• Briggs, G. E; Haldane, J. B (1925). "A note on the kinetics of enzyme action". Biochemical Journal. 19 (2): 338–339. doi:10.1042/bj0190338. PMC 1259181. PMID 16743508.  (With G.E. Briggs)
  • Callinicus: A Defence of Chemical Warfare (1925), E. P. Dutton
  • Possible Worlds and Other Essays (1927), Chatto & Windus; 2001 reprint, Transaction Publishers: ISBN 0-7658-0715-7 (includes "On Being the Right Size" and "On Being One's Own Rabbit")
  • On Being the Right Size (1929)
  • "The origin of life" in the Rationalist Annual (1929)
  • Animal Biology (1929) Oxford: Clarendon
  • The Sciences and Philosophy (1929) NY: Doubleday, Doran and Company. By John Scott Haldane, JBS Haldane's father.
  • Enzymes (1930), MIT Press 1965 edition with new preface by the author written just prior to his death: ISBN 0-262-58003-9
  • Haldane, J. B (1931). "Mathematical Darwinism: A discussion of the genetical theory of natural selection". The Eugenics Review. 23 (2): 115–117. PMC 2985031. PMID 21259979. 
  • The Inequality of Man, and Other Essays (1932)
  • The Causes of Evolution (1932)
  • Science and Human Life (1933), Harper and Brothers, Ayer Co. reprint: ISBN 0-8369-2161-5
  • Science and the Supernatural: Correspondence with Arnold Lunn (1935), Sheed & Ward, Inc,
  • Fact and Faith (1934), Watts Thinker's Library[78]
  • Human Biology and Politics (1934)
  • "A Contribution to the Theory of Price Fluctuations", The Review of Economic Studies, 1:3, 186–195 (1934).
  • My Friend Mr Leakey (1937), Jane Nissen Books reprint (2004): ISBN 978-1-903252-19-2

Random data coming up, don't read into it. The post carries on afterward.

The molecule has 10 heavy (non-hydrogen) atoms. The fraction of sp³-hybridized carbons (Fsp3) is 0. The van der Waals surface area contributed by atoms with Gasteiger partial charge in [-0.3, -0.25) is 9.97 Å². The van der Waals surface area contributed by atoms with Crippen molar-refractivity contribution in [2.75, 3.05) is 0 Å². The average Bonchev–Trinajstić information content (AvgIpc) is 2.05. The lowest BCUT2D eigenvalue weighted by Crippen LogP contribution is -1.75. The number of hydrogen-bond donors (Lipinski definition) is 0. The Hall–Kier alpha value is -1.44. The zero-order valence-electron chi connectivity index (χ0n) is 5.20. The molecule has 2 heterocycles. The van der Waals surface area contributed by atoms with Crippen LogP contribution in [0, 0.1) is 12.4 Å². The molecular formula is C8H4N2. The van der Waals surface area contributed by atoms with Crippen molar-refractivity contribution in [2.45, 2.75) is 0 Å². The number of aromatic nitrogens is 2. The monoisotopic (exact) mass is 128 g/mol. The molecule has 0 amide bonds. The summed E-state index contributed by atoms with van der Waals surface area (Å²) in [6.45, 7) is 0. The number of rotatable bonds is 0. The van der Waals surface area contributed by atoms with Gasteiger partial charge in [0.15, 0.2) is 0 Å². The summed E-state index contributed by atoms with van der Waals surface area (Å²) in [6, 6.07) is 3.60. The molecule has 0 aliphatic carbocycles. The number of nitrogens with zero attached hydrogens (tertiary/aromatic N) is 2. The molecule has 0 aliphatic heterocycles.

• "A Dialectical Account of Evolution" in Science & Society Volume I (1937)
  • Haldane, J. B (1937). "View on race and eugenics: propaganda or science?". The Eugenics Review. 28 (4): 333–334. PMC 2985639. PMID 21260239. 
  • Bell, J; Haldane, J. B (1937). "The Linkage between the Genes for Colour-blindness and Haemophilia in Man". Annals of Human Genetics. 50 (1): 3–34. doi:10.1111/j.1469-1809.1986.tb01935.x. PMID 3322165.  (with Julia Bell)
  • Haldane, J. B; Smith, C. A (1947). "A new estimate of the linkage between the genes for colourblindness and haemophilia in man". Annals of Eugenics. 14 (1): 10–31. doi:10.1111/j.1469-1809.1947.tb02374.x. PMID 18897933.  (with C.A.B. Smith)
  • Air Raid Precautions (A.R.P.) (1938), Victor Gollancz
  • Heredity and Politics (1938), Allen and Unwin.
  • "Reply to A.P. Lerner's Is Professor Haldane's Account of Evolution Dialectical?" in Science & Society volume 2 (1938)
  • The Marxist Philosophy and the Sciences (1939), Random House, Ayer Co. reprint: ISBN 0-8369-1137-7
  • Preface to Engels' Dialectics of Nature (1939)
  • Science and Everyday Life (1940), Macmillan, 1941 Penguin, Ayer Co. 1975 reprint: ISBN 0-405-06595-7
  • "Lysenko and Genetics" in Science & Society volume 4 (1940)
  • "Why I am a Materialist" in Rationalist Annual (1940)
  • "The Laws of Nature" in Rationalist Annual (1940)
  • Science in Peace and War (1941), Lawrence & Wishart Ltd
  • New Paths in Genetics (1941), George Allen & Unwin
  • Heredity & Politics (1943), George Allen & Unwin
  • Why Professional Workers should be Communists (1945), London: Communist Party (of Great Britain) In this four page pamphlet, Haldane contends that Communism should appeal to professionals because Marxism is based on the scientific method and Communists hold scientists as important; Haldane subsequently disavowed this position.
  • Adventures of a Biologist (1947)
  • Science Advances (1947), Macmillan
  • What is Life? (1947), Boni and Gaer, 1949 edition: Lindsay Drummond
  • Everything Has a History (1951), Allen & Unwin—Includes "Auld Hornie, F.R.S."; C.S. Lewis's "Reply to Professor Haldane" is available in "On Stories and Other Essays on Literature," ed. Walter Hooper (1982), ISBN 0-15-602768-2.
  • "The Origins of Life", New Biology, 16, 12–27 (1954). Suggests that an alternative biochemistry could be based on liquid ammonia.
  • The Biochemistry of Genetics (1954)
  • Haldane, J. B (1955). "Origin of Man". Nature. 176 (4473): 169–170. Bibcode:1955Natur.176..169H. doi:10.1038/176169a0. PMID 13244650.